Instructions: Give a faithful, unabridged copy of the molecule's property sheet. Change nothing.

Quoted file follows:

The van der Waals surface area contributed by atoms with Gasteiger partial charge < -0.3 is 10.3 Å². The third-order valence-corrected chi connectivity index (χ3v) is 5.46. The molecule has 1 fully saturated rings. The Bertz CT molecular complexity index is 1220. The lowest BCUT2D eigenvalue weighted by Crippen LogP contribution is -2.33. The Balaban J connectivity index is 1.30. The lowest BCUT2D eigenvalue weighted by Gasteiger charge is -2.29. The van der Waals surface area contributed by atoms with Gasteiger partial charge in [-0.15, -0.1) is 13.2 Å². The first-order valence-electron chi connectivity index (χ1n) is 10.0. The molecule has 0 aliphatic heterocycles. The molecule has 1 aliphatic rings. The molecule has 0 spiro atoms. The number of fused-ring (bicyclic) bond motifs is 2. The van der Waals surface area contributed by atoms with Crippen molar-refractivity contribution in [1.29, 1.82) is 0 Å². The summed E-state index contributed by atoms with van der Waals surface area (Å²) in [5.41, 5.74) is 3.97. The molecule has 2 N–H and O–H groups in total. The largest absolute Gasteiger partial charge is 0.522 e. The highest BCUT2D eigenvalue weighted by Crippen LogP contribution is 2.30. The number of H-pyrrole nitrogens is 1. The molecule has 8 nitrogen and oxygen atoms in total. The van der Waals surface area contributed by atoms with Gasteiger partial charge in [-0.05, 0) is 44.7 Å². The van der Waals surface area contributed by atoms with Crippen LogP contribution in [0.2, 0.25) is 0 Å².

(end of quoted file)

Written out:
The van der Waals surface area contributed by atoms with Gasteiger partial charge < -0.3 is 10.3 Å². The third-order valence-corrected chi connectivity index (χ3v) is 5.46. The molecule has 1 fully saturated rings. The Bertz CT molecular complexity index is 1220. The lowest BCUT2D eigenvalue weighted by Crippen LogP contribution is -2.33. The Balaban J connectivity index is 1.30. The lowest BCUT2D eigenvalue weighted by Gasteiger charge is -2.29. The van der Waals surface area contributed by atoms with Gasteiger partial charge in [-0.15, -0.1) is 13.2 Å². The first-order valence-electron chi connectivity index (χ1n) is 10.0. The molecule has 0 aliphatic heterocycles. The molecule has 1 aliphatic rings. The molecule has 0 spiro atoms. The number of fused-ring (bicyclic) bond motifs is 2. The van der Waals surface area contributed by atoms with Crippen molar-refractivity contribution in [1.29, 1.82) is 0 Å². The summed E-state index contributed by atoms with van der Waals surface area (Å²) in [5.41, 5.74) is 3.97. The molecule has 2 N–H and O–H groups in total. The largest absolute Gasteiger partial charge is 0.522 e. The highest BCUT2D eigenvalue weighted by Crippen LogP contribution is 2.30. The number of H-pyrrole nitrogens is 1. The molecule has 8 nitrogen and oxygen atoms in total. The van der Waals surface area contributed by atoms with Gasteiger partial charge in [-0.05, 0) is 44.7 Å². The van der Waals surface area contributed by atoms with Crippen LogP contribution in [0.2, 0.25) is 0 Å².